Japanese visitors honour Doukhobor community for past kindness
Pastor Dr George Takashima from Lethbridge, Alberta, has been bringing tour groups to Castlegar to take in the history of the Doukhobors at the Doukhobor Discovery Centre for a number of years now. This year he came with a request to make a presentation to the Doukhobor people so a somewhat impromptu event was pulled together.
In 1942, when the Canadian government was placing Japanese Canadians into internment camps throughout the West Kootenay, the Doukhobor people rallied to assist them. Realizing the plight of the internees, who were being placed in hastily built camps, the Doukhobors provided produce to help with preparation for the first winter the internees had to face. Scattered all over from Greenwood, Grand Forks, Slocan Valley, New Denver, Sandon, and Kaslo, abandoned, or hastily build shacks were used to accommodate the internees.
Pastor Dr George Takashima recalled traveling to Castlegar with his father who was a paramedic sent to check up on people with medical issues.
“Albeit 74 years late,” said Takashima, “this plaque is just a little token to say, Thank you!”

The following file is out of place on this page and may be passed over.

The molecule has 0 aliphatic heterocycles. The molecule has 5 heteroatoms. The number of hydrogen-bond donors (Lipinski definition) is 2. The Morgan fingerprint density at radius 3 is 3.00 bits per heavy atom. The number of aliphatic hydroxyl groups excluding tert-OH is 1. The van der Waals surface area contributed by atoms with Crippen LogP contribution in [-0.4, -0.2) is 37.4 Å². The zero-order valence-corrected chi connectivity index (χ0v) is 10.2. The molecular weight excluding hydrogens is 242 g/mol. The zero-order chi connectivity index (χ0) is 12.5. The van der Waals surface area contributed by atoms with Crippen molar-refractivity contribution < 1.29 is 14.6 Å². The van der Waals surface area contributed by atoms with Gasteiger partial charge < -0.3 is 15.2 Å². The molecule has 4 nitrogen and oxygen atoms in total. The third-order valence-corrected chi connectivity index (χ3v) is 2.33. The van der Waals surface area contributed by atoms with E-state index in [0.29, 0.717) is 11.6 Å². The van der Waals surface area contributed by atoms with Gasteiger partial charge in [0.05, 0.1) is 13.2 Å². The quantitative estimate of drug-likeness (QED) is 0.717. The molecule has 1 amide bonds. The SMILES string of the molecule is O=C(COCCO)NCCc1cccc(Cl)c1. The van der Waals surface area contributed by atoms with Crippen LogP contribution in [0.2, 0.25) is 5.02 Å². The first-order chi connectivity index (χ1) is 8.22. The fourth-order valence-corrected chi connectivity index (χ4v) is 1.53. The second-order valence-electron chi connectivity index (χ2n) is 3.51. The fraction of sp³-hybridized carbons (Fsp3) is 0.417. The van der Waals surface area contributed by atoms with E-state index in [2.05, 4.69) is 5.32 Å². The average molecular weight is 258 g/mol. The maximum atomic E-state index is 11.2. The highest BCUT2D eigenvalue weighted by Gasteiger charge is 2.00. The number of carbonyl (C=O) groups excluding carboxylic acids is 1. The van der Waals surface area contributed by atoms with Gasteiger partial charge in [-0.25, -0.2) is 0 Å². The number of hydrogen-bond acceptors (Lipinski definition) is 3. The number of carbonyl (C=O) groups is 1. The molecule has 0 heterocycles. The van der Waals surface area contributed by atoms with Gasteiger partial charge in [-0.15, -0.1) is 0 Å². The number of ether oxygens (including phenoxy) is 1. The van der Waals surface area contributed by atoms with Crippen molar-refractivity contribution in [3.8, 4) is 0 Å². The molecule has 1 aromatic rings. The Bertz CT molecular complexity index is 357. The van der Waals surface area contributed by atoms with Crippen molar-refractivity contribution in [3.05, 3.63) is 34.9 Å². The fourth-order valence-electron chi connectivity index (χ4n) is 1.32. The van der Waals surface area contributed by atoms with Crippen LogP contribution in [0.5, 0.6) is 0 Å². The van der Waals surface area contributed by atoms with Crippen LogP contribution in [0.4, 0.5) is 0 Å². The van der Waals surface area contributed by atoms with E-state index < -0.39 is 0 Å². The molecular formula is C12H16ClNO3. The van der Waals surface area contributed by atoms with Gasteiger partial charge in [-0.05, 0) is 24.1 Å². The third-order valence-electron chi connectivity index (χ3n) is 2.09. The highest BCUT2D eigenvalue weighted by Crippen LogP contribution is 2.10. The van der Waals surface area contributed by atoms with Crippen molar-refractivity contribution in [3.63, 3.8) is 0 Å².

The plaque reads: NIKKEI CULTURAL SOCIETY of LETHBRIDGE and AREA – IN APPRECIATION – for the kindness and support shown by the Doukhobors of Castlegar and surrounding areas to the Japanese Canadians who were uprooted from the west coast and sent to Internment camps in West Kootenay in 1942. ~ Presented September 2016.
Accepting the plaque on behalf of the Doukhobors was JJ Verigin, direct descendant of Peter V. Verigin – Lordly, the leader who brought the Doukhboors to Canada in 1899. Mr Verigin spoke of the Doukhobors sympathizing with the Japanese Canadians, having themselves gone through trials and tribulations at the hands of governments for generations. He in turn presented Takashima with a hand-carved Doukhobor soup ladle – a token of peace and friendship.
Mayor Lawrence Chernoff said a few words of greetings followed by the Sounds of the Heart Doukhobor ladies choir. Presenting stories of recollection of the time were Doukhobor elder Pete Stoopnikoff, and Peter Relkoff. As well, Japanese Canadian author Diana Cole read from her book Sideways: Memoir of a Misfit, and words were shared by local author, Rita Moir before she presented Dr Takashima with her book, The Third Crop, an account of early life in the Slocan Valley which includes the Doukhobors, as well as the Japanese Internees.
Afterwards, a potluck lunch was shared while visitors and locals mingled and got to know each other.